Whenever you run such a profile, you need to ignore the useless and harmfully misleading statement at the top, “THIS PATTERN OF MILDLY ELEVATED ACYLCARNITINES IS NOT CONSISTENT WITH A SPECIFIC DISORDER.”
As stated in the 2022 edition of the Saudubray textbook, “. . . in contrast to the usual belief, a normal or nonspecific urinary [organic acid] and acylcarnitine pattern, even at the time of an acute attack, does not exclude an inherited FAO disorder.”
The appropriate use of such a test is to look for the patterns that emerge, and, if needed, to use various dietary provocations to analyze the changes in patterns like a biochemical detective.
The logic of an acylcarnitine profile is as follows.
An acyl group is what you get when you join an acid to another molecule. In biochemistry, acids are usually joined to carriers in an ester bond. Coenzyme A, or CoA, is a carrier derived from pantothenic acid (vitamin B5), that carries fatty acids as well as some amino acid derivatives through metabolic pathways while they are being burned for energy. Carnitine is needed to transport some of these acids, such as long-chain fatty acids, into the mitochondria so this can take place. However, carnitine can also be involved in exporting them and their byproducts.
When a CoA-requiring metabolic pathway is impaired by a genetic defect, nutrient deficiency, or toxin, the intermediates will hog the CoA pool. Essentially, the passengers refuse to get off the CoA bus, and there are no empty buses to pick up new passengers. This CoA starvation will, if it is not resolved, cause an abrupt halt to all metabolism. Since this would result in death, the block must be resolved.
Further, small acids such as propionic acid or methylmalonic acid are similar enough in size that their CoA esters — propionyl CoA and methylmalonyl CoA — will resemble acetyl CoA and act as an imposter of acetyl CoA, thereby inhibiting processes that depend on it. One well characterized effect is the inhibition of N-acetyl-glutamate synthesis, which is the on-switch for the urea cycle. Thus, disorders that lead to CoA starvation, and especially those that lead to the accumulation of alternative small esters of CoA, lead to secondary hyperammonemia.
In order to resolve this, carnitine and glycine are used to free the CoA by acting as alternative carriers. Thus, acyl-CoAs become free CoA and acylcarnitines or acylglycines. These ultimately are needed to get the acyl groups out of the cell and into the blood, and from there into the urine. Acylcarnitine profiles or acylglycine profiles help you see which specific acyl groups have been detoxified in this manner.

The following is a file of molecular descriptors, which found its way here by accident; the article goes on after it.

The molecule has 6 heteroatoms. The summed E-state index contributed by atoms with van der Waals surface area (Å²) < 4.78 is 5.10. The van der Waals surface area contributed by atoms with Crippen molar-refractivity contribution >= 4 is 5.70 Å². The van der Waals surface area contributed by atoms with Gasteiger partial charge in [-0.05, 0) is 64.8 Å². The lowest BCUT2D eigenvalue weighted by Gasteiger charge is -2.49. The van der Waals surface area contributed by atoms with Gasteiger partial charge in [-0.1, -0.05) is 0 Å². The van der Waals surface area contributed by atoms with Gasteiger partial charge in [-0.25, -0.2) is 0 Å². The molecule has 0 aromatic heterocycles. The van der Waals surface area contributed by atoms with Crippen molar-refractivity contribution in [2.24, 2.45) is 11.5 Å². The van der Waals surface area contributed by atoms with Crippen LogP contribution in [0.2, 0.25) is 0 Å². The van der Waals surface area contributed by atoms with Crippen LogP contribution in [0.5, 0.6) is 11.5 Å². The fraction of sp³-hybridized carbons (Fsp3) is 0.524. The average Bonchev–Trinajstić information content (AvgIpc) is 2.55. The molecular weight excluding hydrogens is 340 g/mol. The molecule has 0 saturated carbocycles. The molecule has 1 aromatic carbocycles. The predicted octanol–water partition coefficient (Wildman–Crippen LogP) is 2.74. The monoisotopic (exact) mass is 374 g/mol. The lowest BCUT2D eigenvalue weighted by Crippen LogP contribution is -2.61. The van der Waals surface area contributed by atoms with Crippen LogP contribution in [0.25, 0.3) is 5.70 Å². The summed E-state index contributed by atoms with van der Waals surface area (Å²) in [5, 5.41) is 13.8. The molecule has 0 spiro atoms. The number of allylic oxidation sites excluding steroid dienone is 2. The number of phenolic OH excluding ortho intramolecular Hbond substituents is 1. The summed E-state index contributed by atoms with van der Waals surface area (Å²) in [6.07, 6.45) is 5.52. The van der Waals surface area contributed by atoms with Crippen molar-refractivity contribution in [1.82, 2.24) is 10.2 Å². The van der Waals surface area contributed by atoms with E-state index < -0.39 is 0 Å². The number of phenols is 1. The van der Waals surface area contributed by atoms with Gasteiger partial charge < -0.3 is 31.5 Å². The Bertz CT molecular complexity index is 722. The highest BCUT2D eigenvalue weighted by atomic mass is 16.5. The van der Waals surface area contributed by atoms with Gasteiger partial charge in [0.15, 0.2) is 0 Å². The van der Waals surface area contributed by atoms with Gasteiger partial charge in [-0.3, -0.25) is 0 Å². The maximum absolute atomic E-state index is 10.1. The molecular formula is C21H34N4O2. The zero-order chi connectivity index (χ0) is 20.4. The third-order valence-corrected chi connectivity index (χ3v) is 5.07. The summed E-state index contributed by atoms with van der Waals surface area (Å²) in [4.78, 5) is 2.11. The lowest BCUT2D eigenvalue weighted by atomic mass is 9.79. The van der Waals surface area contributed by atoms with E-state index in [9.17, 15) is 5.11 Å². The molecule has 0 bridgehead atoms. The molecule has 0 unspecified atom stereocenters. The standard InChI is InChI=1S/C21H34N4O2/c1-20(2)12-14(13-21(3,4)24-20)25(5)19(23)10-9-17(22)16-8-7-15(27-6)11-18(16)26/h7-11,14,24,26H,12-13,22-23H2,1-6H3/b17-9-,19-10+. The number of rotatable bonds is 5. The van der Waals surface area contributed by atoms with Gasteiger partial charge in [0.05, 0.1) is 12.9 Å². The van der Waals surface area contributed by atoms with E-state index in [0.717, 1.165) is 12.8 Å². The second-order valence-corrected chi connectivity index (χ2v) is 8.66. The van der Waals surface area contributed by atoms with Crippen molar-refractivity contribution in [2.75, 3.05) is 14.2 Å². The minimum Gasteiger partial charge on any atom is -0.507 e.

Organic acids from these pathways rarely leave cells by themselves. Their transport is often dependent on carnitine. Cell experiments show that a carnitine deficiency will mask the organic acid markers of biotin deficiency by preventing the organic acids from leaving the cell. This suggests that the organic acid test would fail to show the markers yet the cellular toxicity would be greater.
For all these reasons, acylcarnitine and acylglycine profiles are used in the diagnosis of many inborn errors of metabolism, and high-dose L-carnitine and L-glycine is used in the treatment of most inborn errors in CoA-requiring pathways. The reason L-carnitine is used instead of acetyl-L-carnitine is because it has its acyl-carrying site open and ready to bind metabolic intermediates rather than being already bound by an acetyl group.
However, there is some controversy over whether L-carnitine is always beneficial, because there is some evidence that acylcarnitines themselves can contribute to heart arrhythmia. Therefore, such treatments need to be vetted for their benefits and measurements should ensure they are leading to the clearance of metabolic intermediates into the urine and not the accumulation of their esters in the blood.
Of all the acylcarnitines, only acetylcarnitine has a lower bound of the normal range substantially above zero in plasma, and low-normal concentrations of it might reflect the need for carnitine transport rather than detoxification of acetyl groups. Virtually every other acylcarnitine has a normal range that includes zero.
My acylcarnitine profile showed a substantial presence of branched-chain amino acid intermediates (isovaleryl/2-methylbutyryl, tiglyl/methylcrotonyl, hydroxy-isovaleryl), as well as the propionylcarnitine I was looking for, and an accumulation of acetyl and malonyl that I suspect may reflect a lack of NADPH needed for fatty acid synthesis, secondary to pyruvate carboxylase lowering NADH and NADPH transhydrogenase helping to compensate.
It also showed that glutarylcarnitine was at the exact top of the normal range, consistent with the glutaric acid-related markers on the Great Plains and NutrEval.
However, the only two markers actually flagged high are 14-carbon fatty acid-related markers, C14:0 (tetradecanoyl) and C14:1-OH (OH-tetradecanoyl). These are derived from fatty acid oxidation.
There are no direct markers of pyruvate carboxylase activity on an acylcarnitine profile, so this does not necessarily suggest the fatty acid oxidation problem is greater than the pyruvate carboxylase problem, but it does imply that it is greater than the problems I have with branched-chain amino acids and odd-chain fatty acids from the backups in the biotin-dependent enzymes specific to those pathways.